Just check on how much camera time each character is getting (much less how 'deep' they get) and you'll see my point.

December 29 2009 at 4:31 PM Report abuse rate up rate down Reply
Jo Anne

Who would have thunk these three would have such great
chemistry? I continue to love this show!!!

December 29 2009 at 1:22 PM Report abuse rate up rate down Reply

I agree with Mike about the Cheetos/cam moment. It wasn't funny but it's just the right kinda 'dorky' for a couple of buzzed white guys in that situation. I found the juxtaposition between that scene and those at the fund raiser sad as I find much of this show. But it's a good kinda sad because it resonates as true.

They've created a lot of potential cliches on this show but, as mentioned in the review, add a ton of gray to their stories.

Joe wasn't outraged by his wife's infidelity because he has known for a long time that it was more than his gambling that ended the marriage.

I know a couple of Terrys. They brag about their sexual dalliances and how all of their married friends are jealous of them but they are as empty as his chracter is at the end of the day. I'm glad he turned right at the light tonight instead of following the engaged chick.

And all I can say about Owen is that his story reminds me of that Stones song. He may not have gotten all he wanted but he sure has heck has gotten all that he needs. He is a tortured, stand up guy who screws himself almost more than his father screws him but he is decent and loved and doesn't that count for something in the end?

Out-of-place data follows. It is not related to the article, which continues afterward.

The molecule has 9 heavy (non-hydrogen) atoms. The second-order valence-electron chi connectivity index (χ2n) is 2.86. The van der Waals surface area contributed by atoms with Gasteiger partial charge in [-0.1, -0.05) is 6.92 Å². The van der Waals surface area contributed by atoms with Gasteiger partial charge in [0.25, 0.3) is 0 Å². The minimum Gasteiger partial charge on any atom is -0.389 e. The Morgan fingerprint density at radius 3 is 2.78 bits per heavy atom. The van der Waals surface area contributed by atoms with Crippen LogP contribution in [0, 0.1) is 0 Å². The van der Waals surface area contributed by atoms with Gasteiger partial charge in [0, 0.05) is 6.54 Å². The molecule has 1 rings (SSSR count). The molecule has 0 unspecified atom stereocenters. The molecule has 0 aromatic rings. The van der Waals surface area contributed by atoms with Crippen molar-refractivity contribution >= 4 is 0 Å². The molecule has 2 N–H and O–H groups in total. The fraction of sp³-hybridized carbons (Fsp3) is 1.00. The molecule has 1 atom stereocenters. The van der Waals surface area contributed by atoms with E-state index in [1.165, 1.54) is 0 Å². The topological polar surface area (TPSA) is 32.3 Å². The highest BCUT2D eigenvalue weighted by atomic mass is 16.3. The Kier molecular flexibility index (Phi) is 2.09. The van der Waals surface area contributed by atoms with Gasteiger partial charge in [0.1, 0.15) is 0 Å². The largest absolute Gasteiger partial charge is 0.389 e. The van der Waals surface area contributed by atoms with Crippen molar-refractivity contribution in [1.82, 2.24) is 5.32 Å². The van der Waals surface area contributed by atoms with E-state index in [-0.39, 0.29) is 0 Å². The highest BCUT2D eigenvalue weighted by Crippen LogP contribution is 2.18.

Andre Braugher is, indeed, a great actor in this show but I have to give props to Romano and Bakula, as well: two actors I thought weren't capable of much more than camp and cheese. Glad they're proving me wrong.

December 29 2009 at 5:11 AM Report abuse rate up rate down Reply

who played brenda, the married woman who invites terry to have a drink with her? she looks familiar.

December 29 2009 at 2:49 AM Report abuse rate up rate down Reply
1 reply to erica's comment

She's "Naomi" from Seinfeld, the woman whose laugh sounded like Elmer Fudd and who went with Kramer to Susan's cabin. The actress has clearly had some face work so she looks kind of different.

December 29 2009 at 5:52 AM Report abuse rate up rate down Reply

I do understand the Cheetos/camera moment because that is what drunk white guys would do.
Andre Braugher continues to display his best acting ability among the trio. He came off as the most-grounded and real this time, irregardless of the continual threats to his own health by intake of too much sugar. I did not understand the pandering to the guy who wanted some smoke. And, if the Romano character's wife had been cheating on him way before the separation, I do not think many men would have shrugged it off.

December 29 2009 at 2:38 AM Report abuse rate up rate down Reply